LSU Football: 5 Startling Statistics from Tigers' 2013 Campaign

Jake Martin@JakeMartinSECCorrespondent IIIOctober 6, 2013

LSU Football: 5 Startling Statistics from Tigers' 2013 Campaign

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    Never has looking up stats been so exhilarating for an LSU fan.

    Well, that's true for one side of the ball at least. While LSU's offense is producing at a school-record rate, the defense is going in the opposite direction.

    After the Tigers gave up 493 yards of offense and 44 points to Georgia, LSU allowed 468 yards and 26 points to Mississippi State.

    In other words—it's been uncommon territory for LSU fans this season, but after they take a gander at these incredible statistics, they'll know they're observing a historic LSU season.

Averaging 45.5 Points Per Game

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    The LSU Tigers have scored a total of 273 points through six games.

    Heading into the Mississippi State game, the Tigers had 214 points on the season, which was the highest point total for an LSU team through five games. The second highest was 201 by the 2003 team.

    After LSU produced a 59-point performance that boosted that stat even higher, you can clearly see how impressive this statistic is. Through six games, the Tigers have 2,933 yards of total offense, which is the highest by any LSU team over a six-game span. The previous best was 2,730 by the 2001 squad.

    To truly speak of how explosive this offense is, LSU came into the Mississippi State game third in the nation with 35 plays of 20 yards or more. After posting 10 more against the Bulldogs, the Tigers remain one of the most explosive offenses, with 45 plays of 20-plus yards this season.

    Those long plays are resulting in scores, as the Tigers are averaging 45.5 points per game.

Giving Up 24.7 Points Per Game

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    Where are you, LSU defense?

    With games against UAB, Kent State and Mississippi State (averaging 23 points per game) included, the Tigers are giving up 24.7 points per game.

    That's not very LSU-esque. To put it into perspective, the Tigers gave up 12.8 points per game through six games last season and 12.5 in 2011.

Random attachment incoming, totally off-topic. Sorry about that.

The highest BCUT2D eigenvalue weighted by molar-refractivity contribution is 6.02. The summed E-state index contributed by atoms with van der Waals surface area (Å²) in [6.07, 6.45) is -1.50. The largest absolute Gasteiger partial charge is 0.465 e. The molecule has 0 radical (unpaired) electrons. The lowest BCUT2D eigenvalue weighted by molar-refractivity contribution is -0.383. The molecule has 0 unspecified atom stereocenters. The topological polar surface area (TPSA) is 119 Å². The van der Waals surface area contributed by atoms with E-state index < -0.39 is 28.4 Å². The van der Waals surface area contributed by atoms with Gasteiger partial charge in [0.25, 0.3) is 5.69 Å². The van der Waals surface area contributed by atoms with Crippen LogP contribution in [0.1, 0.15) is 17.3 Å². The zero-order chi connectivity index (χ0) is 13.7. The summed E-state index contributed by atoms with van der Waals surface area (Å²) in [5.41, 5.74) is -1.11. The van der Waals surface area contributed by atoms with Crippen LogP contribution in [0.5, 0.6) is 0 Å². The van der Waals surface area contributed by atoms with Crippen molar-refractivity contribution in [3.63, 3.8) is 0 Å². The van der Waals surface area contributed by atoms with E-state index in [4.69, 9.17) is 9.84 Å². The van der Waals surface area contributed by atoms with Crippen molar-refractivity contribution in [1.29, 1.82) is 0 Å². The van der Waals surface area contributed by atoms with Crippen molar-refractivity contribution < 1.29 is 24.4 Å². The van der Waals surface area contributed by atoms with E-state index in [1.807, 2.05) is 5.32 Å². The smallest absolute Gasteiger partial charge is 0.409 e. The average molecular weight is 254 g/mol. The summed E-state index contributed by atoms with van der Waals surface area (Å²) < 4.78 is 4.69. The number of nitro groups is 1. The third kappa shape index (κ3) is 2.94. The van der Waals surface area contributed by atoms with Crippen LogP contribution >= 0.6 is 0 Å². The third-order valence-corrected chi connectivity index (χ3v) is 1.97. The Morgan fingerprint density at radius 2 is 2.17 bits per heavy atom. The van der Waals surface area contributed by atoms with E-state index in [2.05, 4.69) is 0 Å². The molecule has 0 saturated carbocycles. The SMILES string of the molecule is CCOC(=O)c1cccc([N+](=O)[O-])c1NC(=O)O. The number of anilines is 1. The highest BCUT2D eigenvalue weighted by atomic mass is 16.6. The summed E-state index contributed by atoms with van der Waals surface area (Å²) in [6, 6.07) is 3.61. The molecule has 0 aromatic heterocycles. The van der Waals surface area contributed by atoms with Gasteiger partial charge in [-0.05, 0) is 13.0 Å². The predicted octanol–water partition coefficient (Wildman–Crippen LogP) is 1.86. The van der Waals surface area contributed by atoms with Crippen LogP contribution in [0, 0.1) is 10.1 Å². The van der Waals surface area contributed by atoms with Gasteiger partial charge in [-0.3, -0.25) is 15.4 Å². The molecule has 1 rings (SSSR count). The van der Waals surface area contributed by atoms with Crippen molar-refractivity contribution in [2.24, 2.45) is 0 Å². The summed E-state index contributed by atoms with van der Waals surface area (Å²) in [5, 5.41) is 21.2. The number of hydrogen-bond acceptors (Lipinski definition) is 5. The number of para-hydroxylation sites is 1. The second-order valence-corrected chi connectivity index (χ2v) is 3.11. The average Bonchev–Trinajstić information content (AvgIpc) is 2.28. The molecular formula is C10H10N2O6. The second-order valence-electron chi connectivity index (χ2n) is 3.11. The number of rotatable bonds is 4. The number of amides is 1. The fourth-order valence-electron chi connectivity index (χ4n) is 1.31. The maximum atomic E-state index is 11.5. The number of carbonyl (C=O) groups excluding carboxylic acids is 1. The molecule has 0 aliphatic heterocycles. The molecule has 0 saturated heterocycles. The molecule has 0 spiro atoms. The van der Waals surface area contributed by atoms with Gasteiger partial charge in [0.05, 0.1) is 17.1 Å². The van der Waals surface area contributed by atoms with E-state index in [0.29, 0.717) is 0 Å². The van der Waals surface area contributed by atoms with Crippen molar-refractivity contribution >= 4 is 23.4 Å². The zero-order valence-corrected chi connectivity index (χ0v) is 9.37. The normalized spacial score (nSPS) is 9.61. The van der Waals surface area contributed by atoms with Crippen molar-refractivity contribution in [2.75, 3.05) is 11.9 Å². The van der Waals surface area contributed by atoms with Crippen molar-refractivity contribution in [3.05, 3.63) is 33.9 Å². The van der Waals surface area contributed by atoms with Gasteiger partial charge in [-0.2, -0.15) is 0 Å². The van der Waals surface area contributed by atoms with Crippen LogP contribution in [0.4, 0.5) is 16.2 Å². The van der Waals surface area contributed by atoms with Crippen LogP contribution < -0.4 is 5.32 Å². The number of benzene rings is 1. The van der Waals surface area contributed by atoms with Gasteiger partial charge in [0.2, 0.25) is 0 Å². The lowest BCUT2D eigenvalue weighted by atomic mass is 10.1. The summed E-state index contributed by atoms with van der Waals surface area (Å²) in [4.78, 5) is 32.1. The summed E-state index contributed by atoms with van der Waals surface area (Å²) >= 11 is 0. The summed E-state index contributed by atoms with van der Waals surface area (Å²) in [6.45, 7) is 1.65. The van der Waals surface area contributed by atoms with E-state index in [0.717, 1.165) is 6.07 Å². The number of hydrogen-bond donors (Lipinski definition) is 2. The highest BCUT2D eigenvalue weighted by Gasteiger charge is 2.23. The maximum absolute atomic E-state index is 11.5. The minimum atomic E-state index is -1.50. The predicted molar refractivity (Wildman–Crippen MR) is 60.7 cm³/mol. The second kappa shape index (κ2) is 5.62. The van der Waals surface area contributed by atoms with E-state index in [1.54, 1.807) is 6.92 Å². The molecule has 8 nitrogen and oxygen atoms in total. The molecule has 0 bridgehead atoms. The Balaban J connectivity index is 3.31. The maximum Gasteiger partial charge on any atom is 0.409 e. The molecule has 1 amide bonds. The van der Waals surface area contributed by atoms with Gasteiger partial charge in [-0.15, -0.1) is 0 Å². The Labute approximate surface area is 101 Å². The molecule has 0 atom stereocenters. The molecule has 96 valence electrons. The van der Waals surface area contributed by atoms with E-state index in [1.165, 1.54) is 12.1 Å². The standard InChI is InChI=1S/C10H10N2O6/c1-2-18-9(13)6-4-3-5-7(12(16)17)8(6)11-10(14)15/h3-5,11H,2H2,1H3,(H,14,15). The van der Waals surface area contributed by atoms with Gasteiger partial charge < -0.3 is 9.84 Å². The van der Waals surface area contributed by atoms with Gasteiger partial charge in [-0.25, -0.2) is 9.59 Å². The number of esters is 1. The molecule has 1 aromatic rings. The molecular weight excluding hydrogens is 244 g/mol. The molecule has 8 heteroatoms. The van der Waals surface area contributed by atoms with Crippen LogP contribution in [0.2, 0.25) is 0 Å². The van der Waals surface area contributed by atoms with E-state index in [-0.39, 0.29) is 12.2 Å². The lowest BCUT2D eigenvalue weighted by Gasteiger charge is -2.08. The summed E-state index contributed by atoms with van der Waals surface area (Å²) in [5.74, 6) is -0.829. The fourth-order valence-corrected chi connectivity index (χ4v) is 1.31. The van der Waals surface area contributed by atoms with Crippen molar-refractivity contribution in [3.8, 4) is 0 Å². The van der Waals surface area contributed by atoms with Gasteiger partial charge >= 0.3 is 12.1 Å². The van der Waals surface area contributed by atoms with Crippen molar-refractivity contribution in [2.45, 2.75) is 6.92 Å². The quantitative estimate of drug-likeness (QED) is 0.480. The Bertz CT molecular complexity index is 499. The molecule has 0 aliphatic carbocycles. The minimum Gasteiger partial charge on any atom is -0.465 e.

With breakdowns in the secondary, quiet linebacker execution and soft defensive-line play this season, the Tigers defense looks the opposite of a typical LSU defense. As the Tigers continue to give up big yards and a lot of scoring, LSU's defense will continue to be the weakness of the 2013 team.

    This is an alarming note that could keep LSU out of the national title hunt at the end of the season.

Over 400 Yards in All 6 Games of the Season

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    This 2013 season is all about shattering offensive records.

    For the first time in school history, LSU has produced 400-plus yards in each of its six games, not to mention that LSU has scored 30-plus points in each contest.

    We call that the Cam Cameron effect down here on the bayou.

    Cameron's impression on the Tigers offense has been the biggest storyline of the year this season for LSU, and with Mettenberger learning under his tutelage, he's become one of the best quarterbacks in the nation.

    Throw in two dynamic receivers, a running back that topples defenders and an offensive line that gets better as the game progresses, and you've got yourself one of the best offenses in LSU history. Numbers don't lie.

Mettenberger's 15 TD Passes, Hill's 9 TD Rushes and Beckham's 228.2 YPG

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    Speak of the devil—the man of the hour (season), Zach Mettenberger, is on track to cement his name in LSU history.

    As he's thrown 2.5 touchdowns per game, Mettenberger only needs 13 more touchdowns to overtake the record for most touchdowns thrown in a single season at LSU. The record is 28. With six games remaining in the regular season, he'll get there if he continues to produce at this rate.

    Meanwhile, running back Jeremy Hill is giving chase to history as well. Hill, who missed an entire game this season, has nine rushing touchdowns, which is 10 shy of LaBrandon Toefield's school record in a season.

    Though the Tigers rotate backs, Hill has been able to score on long rushing touchdowns, which gives him a viable chance to create history. Hill's nine touchdown rushes rank first among SEC backs and second nationally.

    And as for Odell Beckham, well, his 228.2 all-purpose yards per game lead the nation.

Beckham: 686 Receiving Yards, Landry: 616 Receiving Yards

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    Before the season, I asked both Jarvis Landry and Beckham who they thought would lead the team in receiving yards this year. They both gave humble answers saying they hope the other does.

    Well, so far in 2013, both are getting their wish. Landry leads the SEC in touchdown receptions (Beckham is second), while Beckham leads the team in receiving yards.

    Through six games, Landry and Beckham both have over 600 yards receiving, seemingly switching position for most receiving yards on a weekly basis. Why is this significant? Well, there are only four players in school history that have produced a 1,000-yard receiving season.

    After Landry's and Beckham's explosive starts to the season, they are on pace to join Wendell Davis, Josh Reed, Michael Clayton and Eric Martin in school history lore.

    LSU has never assembled two wide receivers with over 1,000 receiving yards in the same season. 2013 will likely break that trend.